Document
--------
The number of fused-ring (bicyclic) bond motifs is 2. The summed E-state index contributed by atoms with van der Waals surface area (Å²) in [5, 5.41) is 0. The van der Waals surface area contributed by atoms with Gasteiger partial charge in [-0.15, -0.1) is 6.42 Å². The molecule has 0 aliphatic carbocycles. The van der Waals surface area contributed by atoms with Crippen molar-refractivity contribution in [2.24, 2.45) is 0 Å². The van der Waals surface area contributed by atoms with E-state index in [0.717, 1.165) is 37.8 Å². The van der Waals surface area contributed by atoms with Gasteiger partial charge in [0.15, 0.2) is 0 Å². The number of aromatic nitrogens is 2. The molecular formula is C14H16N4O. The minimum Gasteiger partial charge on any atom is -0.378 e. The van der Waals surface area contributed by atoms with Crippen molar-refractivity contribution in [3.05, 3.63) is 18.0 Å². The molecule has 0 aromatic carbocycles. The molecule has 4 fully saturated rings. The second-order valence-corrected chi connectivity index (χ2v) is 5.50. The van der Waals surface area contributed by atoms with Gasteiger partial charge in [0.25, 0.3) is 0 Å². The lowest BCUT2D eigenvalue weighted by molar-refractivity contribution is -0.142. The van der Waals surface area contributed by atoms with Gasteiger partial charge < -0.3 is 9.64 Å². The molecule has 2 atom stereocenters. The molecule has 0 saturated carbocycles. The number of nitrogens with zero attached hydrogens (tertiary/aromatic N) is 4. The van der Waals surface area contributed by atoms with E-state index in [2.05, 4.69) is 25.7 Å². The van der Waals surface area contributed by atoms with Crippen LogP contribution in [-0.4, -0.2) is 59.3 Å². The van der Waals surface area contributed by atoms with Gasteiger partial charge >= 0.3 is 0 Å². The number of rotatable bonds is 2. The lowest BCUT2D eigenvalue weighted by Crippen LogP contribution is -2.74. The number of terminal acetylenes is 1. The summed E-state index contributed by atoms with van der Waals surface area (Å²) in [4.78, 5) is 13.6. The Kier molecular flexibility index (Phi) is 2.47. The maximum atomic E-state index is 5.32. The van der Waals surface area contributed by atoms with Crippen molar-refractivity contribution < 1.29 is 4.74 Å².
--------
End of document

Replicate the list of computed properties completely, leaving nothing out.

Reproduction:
The number of fused-ring (bicyclic) bond motifs is 2. The summed E-state index contributed by atoms with van der Waals surface area (Å²) in [5, 5.41) is 0. The van der Waals surface area contributed by atoms with Gasteiger partial charge in [-0.15, -0.1) is 6.42 Å². The molecule has 0 aliphatic carbocycles. The van der Waals surface area contributed by atoms with Crippen molar-refractivity contribution in [2.24, 2.45) is 0 Å². The van der Waals surface area contributed by atoms with E-state index in [0.717, 1.165) is 37.8 Å². The van der Waals surface area contributed by atoms with Gasteiger partial charge in [0.15, 0.2) is 0 Å². The number of aromatic nitrogens is 2. The molecular formula is C14H16N4O. The minimum Gasteiger partial charge on any atom is -0.378 e. The van der Waals surface area contributed by atoms with Crippen molar-refractivity contribution in [3.05, 3.63) is 18.0 Å². The molecule has 0 aromatic carbocycles. The molecule has 4 fully saturated rings. The second-order valence-corrected chi connectivity index (χ2v) is 5.50. The van der Waals surface area contributed by atoms with Gasteiger partial charge in [0.25, 0.3) is 0 Å². The lowest BCUT2D eigenvalue weighted by molar-refractivity contribution is -0.142. The van der Waals surface area contributed by atoms with Gasteiger partial charge < -0.3 is 9.64 Å². The molecule has 2 atom stereocenters. The molecule has 0 saturated carbocycles. The number of nitrogens with zero attached hydrogens (tertiary/aromatic N) is 4. The van der Waals surface area contributed by atoms with E-state index in [2.05, 4.69) is 25.7 Å². The van der Waals surface area contributed by atoms with Crippen LogP contribution in [-0.4, -0.2) is 59.3 Å². The van der Waals surface area contributed by atoms with Gasteiger partial charge >= 0.3 is 0 Å². The number of rotatable bonds is 2. The lowest BCUT2D eigenvalue weighted by Crippen LogP contribution is -2.74. The number of terminal acetylenes is 1. The summed E-state index contributed by atoms with van der Waals surface area (Å²) in [4.78, 5) is 13.6. The Kier molecular flexibility index (Phi) is 2.47. The maximum atomic E-state index is 5.32. The van der Waals surface area contributed by atoms with Crippen molar-refractivity contribution < 1.29 is 4.74 Å².